A breeder / friend in our area decided to sell off most of her stock. We went to visit and after examining a lot of her full SA does, we decided on Partner, an elegant does, but yet strong, and met all of our requirements. Plus, she was bred to a buck that also met our requirements. And the price was not outrageous. We also purchased three bred percentage does (Aurora, Doria, and Xactly) from this breeder - and another three percentage does (Lilac, Yuppie, and Zippy) from a friend in South Alabama.) Private treaty is our number one recommendation for a buyer to purchase quality stock.

Productions Sales

Another place to purchase quality stock (sometimes) is at production sales. If you get the opportunity to examine the animals and want to pay top dollar, you will see some great animals at some of these sales. One sale that come to mind: Showstopper (Edwards and Ryals). This is the best of the best sale we have attended -130 or so animals that look great and sell for high prices. But it is the old marketing comment: "You get what you pay for." From a Showstopper sale, you get some of the best proven genetics available anywhere in the U.S. There are other production sales: some are selling select animals and some are selling animals that are not necessarily culls but are below the breeder's top animals. And some production sales do contain the owners' culls. "Let the buyer beware," again a marketing cliché.

Now you ask yourself just what are you looking for when you examine an animal at one of these production sales?

1. A good mouth. No over bite, no under bite, and healthy teeth. The animal has got to be able to feed itself.

2. A good teat structure. She must be able to nurse her kids and pass on a good clean teats to her progenies to continue the herd growth.

3. A wide horn set at the base of the horns. Bucks, when they fight (and they will), can castrate another buck with their horns or have a leg caught between an opponents horn and be broken when the horns are too narrow. The same goes for does, as sweet as they are - they will fight and can get a leg hung in a narrow horn spread or castrate your prize buck while ‘playing’ during breeding.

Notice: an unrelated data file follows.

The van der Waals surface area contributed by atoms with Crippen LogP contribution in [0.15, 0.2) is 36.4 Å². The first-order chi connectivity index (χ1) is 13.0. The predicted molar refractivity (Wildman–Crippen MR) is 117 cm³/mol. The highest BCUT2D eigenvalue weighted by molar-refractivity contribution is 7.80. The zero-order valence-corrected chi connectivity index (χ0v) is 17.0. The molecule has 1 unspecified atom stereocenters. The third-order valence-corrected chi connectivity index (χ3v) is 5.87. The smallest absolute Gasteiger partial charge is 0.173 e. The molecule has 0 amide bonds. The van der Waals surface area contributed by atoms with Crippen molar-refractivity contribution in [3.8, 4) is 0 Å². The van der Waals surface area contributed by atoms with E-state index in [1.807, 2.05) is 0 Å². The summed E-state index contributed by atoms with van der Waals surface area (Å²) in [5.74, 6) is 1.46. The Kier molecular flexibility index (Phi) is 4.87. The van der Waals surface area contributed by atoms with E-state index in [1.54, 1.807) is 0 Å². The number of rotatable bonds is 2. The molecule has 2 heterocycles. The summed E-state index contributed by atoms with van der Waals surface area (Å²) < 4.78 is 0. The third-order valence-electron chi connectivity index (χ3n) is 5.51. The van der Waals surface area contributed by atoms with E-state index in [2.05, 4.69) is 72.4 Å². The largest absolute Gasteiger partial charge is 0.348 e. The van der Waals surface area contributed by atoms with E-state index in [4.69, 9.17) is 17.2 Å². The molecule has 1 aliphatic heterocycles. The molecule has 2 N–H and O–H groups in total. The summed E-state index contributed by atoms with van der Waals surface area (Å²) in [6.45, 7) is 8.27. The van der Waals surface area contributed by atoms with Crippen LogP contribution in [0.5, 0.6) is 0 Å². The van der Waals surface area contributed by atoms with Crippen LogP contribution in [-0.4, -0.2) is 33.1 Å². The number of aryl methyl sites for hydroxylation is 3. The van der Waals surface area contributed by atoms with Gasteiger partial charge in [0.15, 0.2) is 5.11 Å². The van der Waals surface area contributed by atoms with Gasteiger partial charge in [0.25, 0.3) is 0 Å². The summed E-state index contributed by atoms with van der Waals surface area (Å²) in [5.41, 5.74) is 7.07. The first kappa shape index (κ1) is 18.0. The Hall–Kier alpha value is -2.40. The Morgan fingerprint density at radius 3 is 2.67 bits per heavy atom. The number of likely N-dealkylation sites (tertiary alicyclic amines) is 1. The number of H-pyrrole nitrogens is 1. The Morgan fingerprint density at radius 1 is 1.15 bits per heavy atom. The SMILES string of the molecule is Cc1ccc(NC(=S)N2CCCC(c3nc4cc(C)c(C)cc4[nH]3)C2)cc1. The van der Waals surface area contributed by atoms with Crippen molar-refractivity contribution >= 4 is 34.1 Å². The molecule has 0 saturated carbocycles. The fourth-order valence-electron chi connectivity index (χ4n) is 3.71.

4. A long loin, to pass it to the kids from a buck, and a large barrel for capacity to carry kids for the doe.

5. A wide front chest. If the front end is wide, the back will be too.

6. Good legs and feet which will support the animal as the move around for many years. Don’t forgot, goats are browse animals. They normally graze high, standing on their back feet to reach high in the brush or trees to get the best leaves. Does also need strong legs to hold up the buck during breeding. Bucks need strong legs to be able to hold his own weight during breeding and not put too much weight on the doe..

7. A wide and strong rump. This is the "meat" of the animal!



We heard of a production sale at Murfreesboro, TN. Of the four breeders selling, we knew three of them and had seen their animals in the ring. We arrived at the sales about an hour before the start to get a good look at the does. We were looking for 18 month old to 2 year old bred does. Having kidded before was a positive; we could see how her body had recovered from the kidding. After examining the registration papers to determine if the genetics of the does were what we had in mind, I got in the pen with several does we liked and examined them carefully. We identified the does we were interested in and marked our program accordingly. While walking around, we spotted a 2 year old doe and I fell in love. She met the physical requirements and was beautiful. We decided she would go home with us; however, she was to be sold last in the sale and we were not sure about how that would affect the price.

As the sale proceded, the prices were not as high as we though they might be. A doe came into the ring we had looked at (but hadn't identified as one we "had to have") but we decided to bid on her. When the bidding stopped, I showed them my bid card and we had a full SA doe, Melissa.